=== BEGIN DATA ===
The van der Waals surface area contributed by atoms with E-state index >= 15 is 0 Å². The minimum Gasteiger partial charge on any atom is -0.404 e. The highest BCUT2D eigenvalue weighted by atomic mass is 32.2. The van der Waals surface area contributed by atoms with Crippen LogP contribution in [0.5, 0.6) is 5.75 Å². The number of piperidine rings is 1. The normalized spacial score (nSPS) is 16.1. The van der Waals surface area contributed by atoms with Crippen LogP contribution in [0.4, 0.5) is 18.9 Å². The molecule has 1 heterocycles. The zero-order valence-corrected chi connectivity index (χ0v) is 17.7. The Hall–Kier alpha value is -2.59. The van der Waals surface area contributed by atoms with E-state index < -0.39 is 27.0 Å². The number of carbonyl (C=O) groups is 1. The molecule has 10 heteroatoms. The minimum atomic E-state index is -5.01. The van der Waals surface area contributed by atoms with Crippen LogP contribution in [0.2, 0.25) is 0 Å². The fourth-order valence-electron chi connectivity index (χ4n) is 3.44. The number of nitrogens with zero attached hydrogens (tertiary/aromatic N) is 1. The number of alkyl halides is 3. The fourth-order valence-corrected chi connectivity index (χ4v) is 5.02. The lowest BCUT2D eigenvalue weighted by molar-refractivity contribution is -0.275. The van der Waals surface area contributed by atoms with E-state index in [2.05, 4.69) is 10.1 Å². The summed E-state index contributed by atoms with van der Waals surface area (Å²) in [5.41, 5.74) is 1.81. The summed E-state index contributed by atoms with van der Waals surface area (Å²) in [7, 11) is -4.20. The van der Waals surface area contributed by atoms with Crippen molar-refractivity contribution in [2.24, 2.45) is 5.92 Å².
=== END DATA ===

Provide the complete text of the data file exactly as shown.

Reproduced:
The van der Waals surface area contributed by atoms with E-state index >= 15 is 0 Å². The minimum Gasteiger partial charge on any atom is -0.404 e. The highest BCUT2D eigenvalue weighted by atomic mass is 32.2. The van der Waals surface area contributed by atoms with Crippen LogP contribution in [0.5, 0.6) is 5.75 Å². The number of piperidine rings is 1. The normalized spacial score (nSPS) is 16.1. The van der Waals surface area contributed by atoms with Crippen LogP contribution in [0.4, 0.5) is 18.9 Å². The molecule has 1 heterocycles. The zero-order valence-corrected chi connectivity index (χ0v) is 17.7. The Hall–Kier alpha value is -2.59. The van der Waals surface area contributed by atoms with E-state index < -0.39 is 27.0 Å². The number of carbonyl (C=O) groups is 1. The molecule has 10 heteroatoms. The minimum atomic E-state index is -5.01. The van der Waals surface area contributed by atoms with Crippen LogP contribution in [0.2, 0.25) is 0 Å². The fourth-order valence-electron chi connectivity index (χ4n) is 3.44. The number of nitrogens with zero attached hydrogens (tertiary/aromatic N) is 1. The number of alkyl halides is 3. The fourth-order valence-corrected chi connectivity index (χ4v) is 5.02. The lowest BCUT2D eigenvalue weighted by molar-refractivity contribution is -0.275. The van der Waals surface area contributed by atoms with E-state index in [2.05, 4.69) is 10.1 Å². The summed E-state index contributed by atoms with van der Waals surface area (Å²) in [5.41, 5.74) is 1.81. The summed E-state index contributed by atoms with van der Waals surface area (Å²) in [7, 11) is -4.20. The van der Waals surface area contributed by atoms with Crippen molar-refractivity contribution in [2.24, 2.45) is 5.92 Å².